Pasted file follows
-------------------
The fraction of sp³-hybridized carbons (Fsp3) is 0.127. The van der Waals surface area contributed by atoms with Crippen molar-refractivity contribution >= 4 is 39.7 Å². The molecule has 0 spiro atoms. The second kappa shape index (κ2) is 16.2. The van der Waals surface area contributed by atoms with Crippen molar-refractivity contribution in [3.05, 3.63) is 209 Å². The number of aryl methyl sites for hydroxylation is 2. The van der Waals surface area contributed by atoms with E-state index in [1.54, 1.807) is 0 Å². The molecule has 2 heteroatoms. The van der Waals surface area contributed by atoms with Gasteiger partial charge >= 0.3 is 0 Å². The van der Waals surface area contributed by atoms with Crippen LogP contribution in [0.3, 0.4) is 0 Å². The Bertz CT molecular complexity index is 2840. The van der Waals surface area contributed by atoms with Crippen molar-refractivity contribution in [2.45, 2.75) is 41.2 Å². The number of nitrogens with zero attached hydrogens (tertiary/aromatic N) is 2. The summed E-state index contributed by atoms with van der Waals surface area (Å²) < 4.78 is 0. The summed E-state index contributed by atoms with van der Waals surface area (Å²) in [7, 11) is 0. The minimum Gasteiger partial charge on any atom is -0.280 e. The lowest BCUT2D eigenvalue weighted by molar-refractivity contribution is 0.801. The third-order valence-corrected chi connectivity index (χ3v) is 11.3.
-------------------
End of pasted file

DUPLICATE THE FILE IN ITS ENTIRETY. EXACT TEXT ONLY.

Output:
The fraction of sp³-hybridized carbons (Fsp3) is 0.127. The van der Waals surface area contributed by atoms with Crippen molar-refractivity contribution >= 4 is 39.7 Å². The molecule has 0 spiro atoms. The second kappa shape index (κ2) is 16.2. The van der Waals surface area contributed by atoms with Crippen molar-refractivity contribution in [3.05, 3.63) is 209 Å². The number of aryl methyl sites for hydroxylation is 2. The van der Waals surface area contributed by atoms with E-state index in [1.54, 1.807) is 0 Å². The molecule has 2 heteroatoms. The van der Waals surface area contributed by atoms with Gasteiger partial charge >= 0.3 is 0 Å². The van der Waals surface area contributed by atoms with Crippen LogP contribution in [0.3, 0.4) is 0 Å². The Bertz CT molecular complexity index is 2840. The van der Waals surface area contributed by atoms with Crippen molar-refractivity contribution in [2.45, 2.75) is 41.2 Å². The number of nitrogens with zero attached hydrogens (tertiary/aromatic N) is 2. The summed E-state index contributed by atoms with van der Waals surface area (Å²) < 4.78 is 0. The summed E-state index contributed by atoms with van der Waals surface area (Å²) in [7, 11) is 0. The minimum Gasteiger partial charge on any atom is -0.280 e. The lowest BCUT2D eigenvalue weighted by molar-refractivity contribution is 0.801. The third-order valence-corrected chi connectivity index (χ3v) is 11.3.